articular surfaces of bones; anterior ribs; nose, parts or larynx, trachea, and bronchial tree; embryonic skeleton

Chondrocytes embedded in cartilage matrix rich in collagen fibers

resists compressive forces, provides smooth surfaces for articulation at synovial joints

fibrocartilage

pubic symphysis, intervertebral discs, menisci of shoulders and knees

consists of scattered Chondrocytes with hyaline cartilage matrix among bundles of collagen fibers

support, fusion (between pubic bones and between vertebrae), deepening of shoulder and knee joints

elastic cartilage

epiglottis, external ear, auditory tubes

Chondrocytes embedded in cartilage matrix rich in network of elastic fibers

allows structure to be semi-rigid and extensible; structure can return to resting shape

bone

comprises the bones of the skeleton

osteocytes embedded in a mineralized matrix of collagen fibers and ground substance

support, protection, storage, provides levers for movement; provides for blood cell formation

blood

within blood vessels and heart

formed cellular elements suspended ina liquid matrix (plasma)

transport of gases, immune function, blood clotting


D. MEMBRANES
What is a membrane?
An epithelial membrane is formed by a the combination of an epithelium and an underlying connective tissue layer.
Name the three true membranes and the one false membrane of the body.
mucous membrane (mucosa)

serous membrane (serosa)



cutaneous membrane (skin or integument)
synovial membrane (not a true membrane because there is no epithelium)
1. MUCOUS MEMBRANES
In general, where are mucous membranes found?
Mucous membranes line body cavities that open directly to the external environment.
What is the function of the epithelial layer?
The epithelial layer secretes mucous to protect the epithelium by lubricating it and trapping harmful agents.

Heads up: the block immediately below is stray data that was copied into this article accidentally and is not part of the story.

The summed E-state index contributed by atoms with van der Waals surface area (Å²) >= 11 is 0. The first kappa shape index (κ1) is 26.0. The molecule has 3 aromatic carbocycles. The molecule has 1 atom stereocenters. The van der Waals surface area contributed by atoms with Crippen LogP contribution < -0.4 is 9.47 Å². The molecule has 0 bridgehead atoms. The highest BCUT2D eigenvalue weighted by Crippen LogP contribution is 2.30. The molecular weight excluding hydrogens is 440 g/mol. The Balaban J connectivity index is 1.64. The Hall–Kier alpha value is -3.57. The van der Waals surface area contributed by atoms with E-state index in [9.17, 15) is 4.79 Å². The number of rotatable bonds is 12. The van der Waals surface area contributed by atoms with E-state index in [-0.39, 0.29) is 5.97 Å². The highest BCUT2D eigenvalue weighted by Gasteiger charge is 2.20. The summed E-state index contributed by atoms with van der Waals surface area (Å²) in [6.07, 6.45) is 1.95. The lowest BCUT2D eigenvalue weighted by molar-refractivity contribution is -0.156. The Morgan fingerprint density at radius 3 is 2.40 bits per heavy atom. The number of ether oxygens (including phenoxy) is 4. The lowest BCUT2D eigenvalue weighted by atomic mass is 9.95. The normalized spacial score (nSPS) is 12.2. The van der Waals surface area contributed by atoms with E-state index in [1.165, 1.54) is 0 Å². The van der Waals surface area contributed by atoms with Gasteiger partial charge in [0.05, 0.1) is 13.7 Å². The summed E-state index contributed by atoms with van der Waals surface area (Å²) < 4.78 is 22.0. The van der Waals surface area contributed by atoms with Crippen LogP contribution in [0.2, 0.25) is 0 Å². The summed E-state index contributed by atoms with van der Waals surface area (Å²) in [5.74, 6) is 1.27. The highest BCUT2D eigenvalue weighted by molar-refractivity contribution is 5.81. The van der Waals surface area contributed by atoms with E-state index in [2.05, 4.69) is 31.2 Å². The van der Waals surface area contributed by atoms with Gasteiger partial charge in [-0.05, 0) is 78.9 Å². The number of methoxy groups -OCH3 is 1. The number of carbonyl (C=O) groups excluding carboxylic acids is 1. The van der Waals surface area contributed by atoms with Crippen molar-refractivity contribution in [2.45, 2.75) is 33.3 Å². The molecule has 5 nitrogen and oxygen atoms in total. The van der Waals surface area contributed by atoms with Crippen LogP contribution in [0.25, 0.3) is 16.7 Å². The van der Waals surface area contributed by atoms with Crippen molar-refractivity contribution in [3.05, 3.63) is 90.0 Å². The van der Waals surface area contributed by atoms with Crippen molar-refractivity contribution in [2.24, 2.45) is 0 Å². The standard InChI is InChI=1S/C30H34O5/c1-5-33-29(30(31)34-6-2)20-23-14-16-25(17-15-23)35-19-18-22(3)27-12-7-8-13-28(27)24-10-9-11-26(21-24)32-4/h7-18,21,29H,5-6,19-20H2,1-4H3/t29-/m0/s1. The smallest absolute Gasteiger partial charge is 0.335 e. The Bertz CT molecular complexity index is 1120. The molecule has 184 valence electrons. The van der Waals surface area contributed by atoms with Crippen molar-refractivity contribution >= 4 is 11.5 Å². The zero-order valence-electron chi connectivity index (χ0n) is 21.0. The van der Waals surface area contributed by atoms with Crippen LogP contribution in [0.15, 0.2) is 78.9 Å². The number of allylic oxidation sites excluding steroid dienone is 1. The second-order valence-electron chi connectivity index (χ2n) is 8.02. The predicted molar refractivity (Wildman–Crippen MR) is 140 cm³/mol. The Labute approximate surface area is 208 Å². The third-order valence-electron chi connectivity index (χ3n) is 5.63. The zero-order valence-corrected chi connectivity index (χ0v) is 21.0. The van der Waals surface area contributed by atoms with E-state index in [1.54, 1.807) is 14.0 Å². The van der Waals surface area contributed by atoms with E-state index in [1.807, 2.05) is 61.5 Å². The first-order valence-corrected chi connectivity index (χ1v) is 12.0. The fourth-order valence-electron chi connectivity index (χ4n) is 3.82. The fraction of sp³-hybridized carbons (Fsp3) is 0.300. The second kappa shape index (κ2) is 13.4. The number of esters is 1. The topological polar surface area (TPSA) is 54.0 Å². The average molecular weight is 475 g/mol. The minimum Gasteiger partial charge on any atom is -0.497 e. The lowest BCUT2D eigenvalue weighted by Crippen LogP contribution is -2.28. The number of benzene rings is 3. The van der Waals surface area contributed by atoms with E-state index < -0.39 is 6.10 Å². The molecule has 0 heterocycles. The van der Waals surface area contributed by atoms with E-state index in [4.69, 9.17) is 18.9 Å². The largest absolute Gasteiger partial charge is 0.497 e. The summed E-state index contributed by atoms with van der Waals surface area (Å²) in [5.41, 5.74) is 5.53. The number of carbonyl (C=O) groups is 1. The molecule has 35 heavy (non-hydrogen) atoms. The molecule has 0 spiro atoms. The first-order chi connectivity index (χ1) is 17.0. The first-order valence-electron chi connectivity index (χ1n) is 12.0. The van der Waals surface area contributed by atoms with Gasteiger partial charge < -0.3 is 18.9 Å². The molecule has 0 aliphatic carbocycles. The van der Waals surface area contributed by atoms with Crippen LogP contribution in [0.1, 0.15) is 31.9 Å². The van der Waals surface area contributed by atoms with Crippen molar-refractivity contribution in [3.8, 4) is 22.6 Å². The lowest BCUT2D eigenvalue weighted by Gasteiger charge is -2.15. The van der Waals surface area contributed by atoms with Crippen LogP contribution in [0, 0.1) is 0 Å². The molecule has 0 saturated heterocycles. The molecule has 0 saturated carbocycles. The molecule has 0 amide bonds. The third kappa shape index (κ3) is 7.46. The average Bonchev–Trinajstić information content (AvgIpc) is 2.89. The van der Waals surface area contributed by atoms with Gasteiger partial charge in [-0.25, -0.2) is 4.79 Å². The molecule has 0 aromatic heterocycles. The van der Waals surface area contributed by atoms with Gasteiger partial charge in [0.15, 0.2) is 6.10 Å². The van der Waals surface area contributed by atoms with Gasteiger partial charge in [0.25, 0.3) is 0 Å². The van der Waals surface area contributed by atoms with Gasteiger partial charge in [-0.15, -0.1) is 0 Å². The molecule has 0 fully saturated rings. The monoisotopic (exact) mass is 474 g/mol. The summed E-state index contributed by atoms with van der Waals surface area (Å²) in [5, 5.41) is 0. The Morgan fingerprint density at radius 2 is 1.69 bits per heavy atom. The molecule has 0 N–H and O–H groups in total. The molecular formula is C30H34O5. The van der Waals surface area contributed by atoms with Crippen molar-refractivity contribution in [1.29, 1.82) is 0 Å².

Specifically, what body parts are lined by a mucosa?
Mucosae are found lining the respiratory tract, the digestive tract, and the genitourinary tract.
2. SEROUS MEMBRANES
In general, where are serous membranes found?
Serous membranes line body cavities that do not open to the exterior of the body and cover the external surfaces of the viscera.
What are the parietal and visceral layers of a serosa?
The portion of the serosa attached to the body wall is called the parietal layer and the portion attached to an organ is called the visceral layer.

What is serous fluid, where is it found, and what does it do?
Between the layers of the serosa is a small amount of serous fluid that lubricates the two layers and allows the organs to move freely within the cavity
3. CUTANEOUS MEMBRANE
The cutaneous membrane (epidermis) will be discussed with the skin.
4. SYNOVIAL MEMBRANE
Where are synovial membranes located?
They line the joint cavity of synovial (freely movable) joints.
Why are they not considered to be true membranes?
Synovial membranes are not true membranes because they do not contain an epithelial layer.
What is the structure of a synovial membrane?
Synovial membranes are composed of areolar connective tissue with elastic fibers and varying amounts of adipose tissue. The cells are synoviocytes that secrete synovial fluid.